1. Transport emissions are down
Transport emissions have been distorted by the pandemic. Emissions in 2021 were still well down on 2019 levels, but this is entirely due to the travel restrictions. This makes long term progress in transport hard to glean, but electric car registrations are on track. The green square in the the summary table in the report is unlikely to be the same colour next year!
2. Meat and dairy are possibly on track
The UK Government’s own Climate Change Committee (CCC), whose data we have used extensively in our reports, thinks that reduction in meat and dairy consumption is also on track, although the figures are a bit unclear. We discuss this more in the food section.
3. Home heating is still a car crash!
The UK is keeping up its tradition of doing very badly on heating. Insulation and heat pump installations need to speed up dramatically. There has also been a COVID-affected rise in home heating emissions. This is likely to change this winter as fuel prices impact, tragically, the poorest in our society most acutely.
4. Buying second hand and repairing are on the rise
Our own survey data shows significant increases in buying second hand and repairing this year. In theory this should lead to real reductions in consumption of new goods, and feed through to reduced carbon figures in time, though this is not visible in the data yet.
5. Company carbon reporting is moving at pace
Proper reporting of full company emissions rose from 37% to 60% of the companies we surveyed this year. Whilst this is good, there are still critical issues with the quality of some of this reporting and little evidence that emissions reported are moving in the right direction at the right speed. What data we do have, which is old, shows emissions growth which is why the consumer goods sector, as a whole, is marked red (in the pdf).
6. Some possible food waste reductions
Research from WRAP suggests the pandemic also saw short-lived positive changes in household food waste, as people had more time to plan and prepare food. But there are no government figures available for this since 2018, so we aren’t reporting on this indicator this time.
7. We’re not moving fast enough
Now that transport emissions are returning to normal, UK consumption emissions reductions as a whole are not on track. This is not really news to anyone involved in climate campaigning and is true of wider UK (and international) emissions too.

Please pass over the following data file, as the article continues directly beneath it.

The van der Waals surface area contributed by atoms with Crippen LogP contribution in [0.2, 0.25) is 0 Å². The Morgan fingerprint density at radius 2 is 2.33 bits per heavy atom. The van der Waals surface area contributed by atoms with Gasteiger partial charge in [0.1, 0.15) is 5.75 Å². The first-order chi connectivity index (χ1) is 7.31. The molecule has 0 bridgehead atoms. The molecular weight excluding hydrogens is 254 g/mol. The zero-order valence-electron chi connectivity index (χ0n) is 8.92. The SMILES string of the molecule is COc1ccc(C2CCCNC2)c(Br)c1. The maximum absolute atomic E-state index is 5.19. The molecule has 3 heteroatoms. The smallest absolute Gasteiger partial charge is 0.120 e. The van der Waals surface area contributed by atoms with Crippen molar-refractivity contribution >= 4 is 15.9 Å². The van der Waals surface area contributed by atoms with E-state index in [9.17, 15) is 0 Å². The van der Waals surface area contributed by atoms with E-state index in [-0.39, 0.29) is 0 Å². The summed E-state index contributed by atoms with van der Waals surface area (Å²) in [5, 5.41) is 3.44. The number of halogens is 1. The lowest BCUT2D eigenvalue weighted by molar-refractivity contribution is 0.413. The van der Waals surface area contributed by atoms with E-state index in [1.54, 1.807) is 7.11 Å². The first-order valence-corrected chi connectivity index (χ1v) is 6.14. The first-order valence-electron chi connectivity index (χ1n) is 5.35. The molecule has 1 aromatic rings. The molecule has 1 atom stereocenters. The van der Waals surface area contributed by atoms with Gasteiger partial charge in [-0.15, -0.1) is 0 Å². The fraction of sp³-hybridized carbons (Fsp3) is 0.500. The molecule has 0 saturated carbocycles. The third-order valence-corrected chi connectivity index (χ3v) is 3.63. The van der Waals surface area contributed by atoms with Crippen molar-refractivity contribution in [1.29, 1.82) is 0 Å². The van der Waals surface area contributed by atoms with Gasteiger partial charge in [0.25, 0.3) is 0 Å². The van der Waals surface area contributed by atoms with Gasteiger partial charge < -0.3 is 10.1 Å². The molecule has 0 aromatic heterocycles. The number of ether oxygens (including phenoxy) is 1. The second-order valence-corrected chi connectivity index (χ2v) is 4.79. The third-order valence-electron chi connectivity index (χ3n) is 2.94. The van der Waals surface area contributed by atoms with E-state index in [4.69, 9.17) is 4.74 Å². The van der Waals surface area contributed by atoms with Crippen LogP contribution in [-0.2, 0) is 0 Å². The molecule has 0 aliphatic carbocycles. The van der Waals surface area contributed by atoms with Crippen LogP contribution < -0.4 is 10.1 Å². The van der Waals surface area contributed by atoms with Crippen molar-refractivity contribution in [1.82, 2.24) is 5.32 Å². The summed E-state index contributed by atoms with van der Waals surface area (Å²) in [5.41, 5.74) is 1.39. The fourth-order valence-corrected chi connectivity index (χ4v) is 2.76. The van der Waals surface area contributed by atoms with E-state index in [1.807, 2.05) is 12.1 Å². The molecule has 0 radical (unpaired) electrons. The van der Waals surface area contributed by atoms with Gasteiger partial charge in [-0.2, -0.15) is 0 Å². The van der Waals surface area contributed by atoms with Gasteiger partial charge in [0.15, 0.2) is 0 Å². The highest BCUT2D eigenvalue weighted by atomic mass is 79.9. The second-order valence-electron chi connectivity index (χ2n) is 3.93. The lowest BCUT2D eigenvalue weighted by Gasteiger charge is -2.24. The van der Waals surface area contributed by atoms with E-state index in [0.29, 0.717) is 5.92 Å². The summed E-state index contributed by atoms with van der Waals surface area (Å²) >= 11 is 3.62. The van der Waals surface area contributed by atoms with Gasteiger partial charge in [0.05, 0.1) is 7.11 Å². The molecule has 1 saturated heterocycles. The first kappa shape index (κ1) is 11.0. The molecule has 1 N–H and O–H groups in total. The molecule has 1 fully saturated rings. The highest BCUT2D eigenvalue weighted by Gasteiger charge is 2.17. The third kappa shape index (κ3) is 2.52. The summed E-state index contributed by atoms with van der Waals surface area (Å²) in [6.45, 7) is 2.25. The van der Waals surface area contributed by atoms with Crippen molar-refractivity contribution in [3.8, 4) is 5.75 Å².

8. The quality of data needs urgent attention
When we try to answer the climate gap question, we are finding that, in some cases, the best available data is three years old. It is not possible to manage an economy rationally towards urgent climate goals without meaningful and timely performance data. It is instructive to compare the resources the ONS has to produce (say) monthly inflation figures, with those it has for climate impact reports.
Other key management tools – like Home Energy Performance Certificate (EPC) ratings – need urgent attention too. See the heating section.
9. Intentions to adopt sustainable behaviours are on the rise
Of the twelve areas we looked at, consumer intentions or actions to make more sustainable choices increased in seven areas and stayed the same in five. This shows a general trend towards an increasing understanding of the need to adopt more sustainable consumer behaviours in the UK.
10. Governments are not always leading the way
Overall our report provides some evidence that, even when you have a government which appears openly hostile to taking timely climate actions, external events (like the pandemic), and positive action from independent actors (like companies and consumers) can mean that progress is not always or entirely stalled.
Change does not exclusively happen in a top down way, and even the worst governments are constrained in what they can do by external events and external forces. This is a small comfort in difficult times.